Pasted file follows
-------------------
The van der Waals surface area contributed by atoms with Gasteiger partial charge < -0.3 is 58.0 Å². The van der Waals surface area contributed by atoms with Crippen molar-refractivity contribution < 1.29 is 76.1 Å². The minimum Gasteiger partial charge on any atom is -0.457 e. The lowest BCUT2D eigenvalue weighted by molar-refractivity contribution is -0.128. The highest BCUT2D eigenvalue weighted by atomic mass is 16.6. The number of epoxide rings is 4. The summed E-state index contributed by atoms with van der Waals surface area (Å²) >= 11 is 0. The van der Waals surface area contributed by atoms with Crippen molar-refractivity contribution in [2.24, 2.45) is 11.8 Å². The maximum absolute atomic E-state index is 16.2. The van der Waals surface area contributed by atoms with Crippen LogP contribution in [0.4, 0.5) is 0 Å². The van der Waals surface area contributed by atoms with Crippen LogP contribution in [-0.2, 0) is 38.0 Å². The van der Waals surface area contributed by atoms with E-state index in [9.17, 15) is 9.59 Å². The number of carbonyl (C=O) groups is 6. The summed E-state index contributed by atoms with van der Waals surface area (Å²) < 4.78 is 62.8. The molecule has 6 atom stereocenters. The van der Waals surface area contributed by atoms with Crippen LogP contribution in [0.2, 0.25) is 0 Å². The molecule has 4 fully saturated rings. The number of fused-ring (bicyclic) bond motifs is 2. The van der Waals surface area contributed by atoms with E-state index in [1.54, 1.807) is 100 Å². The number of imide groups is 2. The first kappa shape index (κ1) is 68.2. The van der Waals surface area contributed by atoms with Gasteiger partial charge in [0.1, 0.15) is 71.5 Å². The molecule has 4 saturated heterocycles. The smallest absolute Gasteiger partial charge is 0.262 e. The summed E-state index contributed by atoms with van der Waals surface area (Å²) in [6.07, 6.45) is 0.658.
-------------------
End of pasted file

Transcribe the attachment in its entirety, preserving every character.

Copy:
The van der Waals surface area contributed by atoms with Gasteiger partial charge < -0.3 is 58.0 Å². The van der Waals surface area contributed by atoms with Crippen molar-refractivity contribution < 1.29 is 76.1 Å². The minimum Gasteiger partial charge on any atom is -0.457 e. The lowest BCUT2D eigenvalue weighted by molar-refractivity contribution is -0.128. The highest BCUT2D eigenvalue weighted by atomic mass is 16.6. The number of epoxide rings is 4. The summed E-state index contributed by atoms with van der Waals surface area (Å²) >= 11 is 0. The van der Waals surface area contributed by atoms with Crippen molar-refractivity contribution in [2.24, 2.45) is 11.8 Å². The maximum absolute atomic E-state index is 16.2. The van der Waals surface area contributed by atoms with Crippen LogP contribution in [0.4, 0.5) is 0 Å². The van der Waals surface area contributed by atoms with Crippen LogP contribution in [-0.2, 0) is 38.0 Å². The van der Waals surface area contributed by atoms with E-state index in [9.17, 15) is 9.59 Å². The number of carbonyl (C=O) groups is 6. The summed E-state index contributed by atoms with van der Waals surface area (Å²) < 4.78 is 62.8. The molecule has 6 atom stereocenters. The van der Waals surface area contributed by atoms with Crippen LogP contribution in [0.2, 0.25) is 0 Å². The molecule has 4 fully saturated rings. The number of fused-ring (bicyclic) bond motifs is 2. The van der Waals surface area contributed by atoms with E-state index in [1.54, 1.807) is 100 Å². The number of imide groups is 2. The first kappa shape index (κ1) is 68.2. The van der Waals surface area contributed by atoms with Gasteiger partial charge in [0.1, 0.15) is 71.5 Å². The molecule has 4 saturated heterocycles. The smallest absolute Gasteiger partial charge is 0.262 e. The summed E-state index contributed by atoms with van der Waals surface area (Å²) in [6.07, 6.45) is 0.658.